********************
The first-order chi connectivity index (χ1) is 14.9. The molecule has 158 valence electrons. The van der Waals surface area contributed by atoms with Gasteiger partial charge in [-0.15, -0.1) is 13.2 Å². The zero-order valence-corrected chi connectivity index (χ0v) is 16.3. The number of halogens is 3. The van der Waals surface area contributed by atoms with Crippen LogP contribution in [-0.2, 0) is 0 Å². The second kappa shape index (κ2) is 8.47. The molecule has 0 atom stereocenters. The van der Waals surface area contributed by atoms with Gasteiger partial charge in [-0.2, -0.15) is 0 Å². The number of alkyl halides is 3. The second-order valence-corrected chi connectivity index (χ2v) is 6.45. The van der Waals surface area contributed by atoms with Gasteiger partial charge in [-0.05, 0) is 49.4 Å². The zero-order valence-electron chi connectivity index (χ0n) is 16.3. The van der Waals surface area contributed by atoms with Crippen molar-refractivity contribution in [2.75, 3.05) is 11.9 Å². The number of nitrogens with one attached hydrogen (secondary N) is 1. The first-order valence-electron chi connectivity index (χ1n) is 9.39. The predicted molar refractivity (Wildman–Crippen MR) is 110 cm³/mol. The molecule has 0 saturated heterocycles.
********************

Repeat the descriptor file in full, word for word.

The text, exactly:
The first-order chi connectivity index (χ1) is 14.9. The molecule has 158 valence electrons. The van der Waals surface area contributed by atoms with Gasteiger partial charge in [-0.15, -0.1) is 13.2 Å². The zero-order valence-corrected chi connectivity index (χ0v) is 16.3. The number of halogens is 3. The van der Waals surface area contributed by atoms with Crippen LogP contribution in [-0.2, 0) is 0 Å². The second kappa shape index (κ2) is 8.47. The molecule has 0 atom stereocenters. The van der Waals surface area contributed by atoms with Gasteiger partial charge in [-0.2, -0.15) is 0 Å². The number of alkyl halides is 3. The second-order valence-corrected chi connectivity index (χ2v) is 6.45. The van der Waals surface area contributed by atoms with Gasteiger partial charge in [-0.05, 0) is 49.4 Å². The zero-order valence-electron chi connectivity index (χ0n) is 16.3. The van der Waals surface area contributed by atoms with Crippen molar-refractivity contribution in [2.75, 3.05) is 11.9 Å². The number of nitrogens with one attached hydrogen (secondary N) is 1. The first-order valence-electron chi connectivity index (χ1n) is 9.39. The predicted molar refractivity (Wildman–Crippen MR) is 110 cm³/mol. The molecule has 0 saturated heterocycles.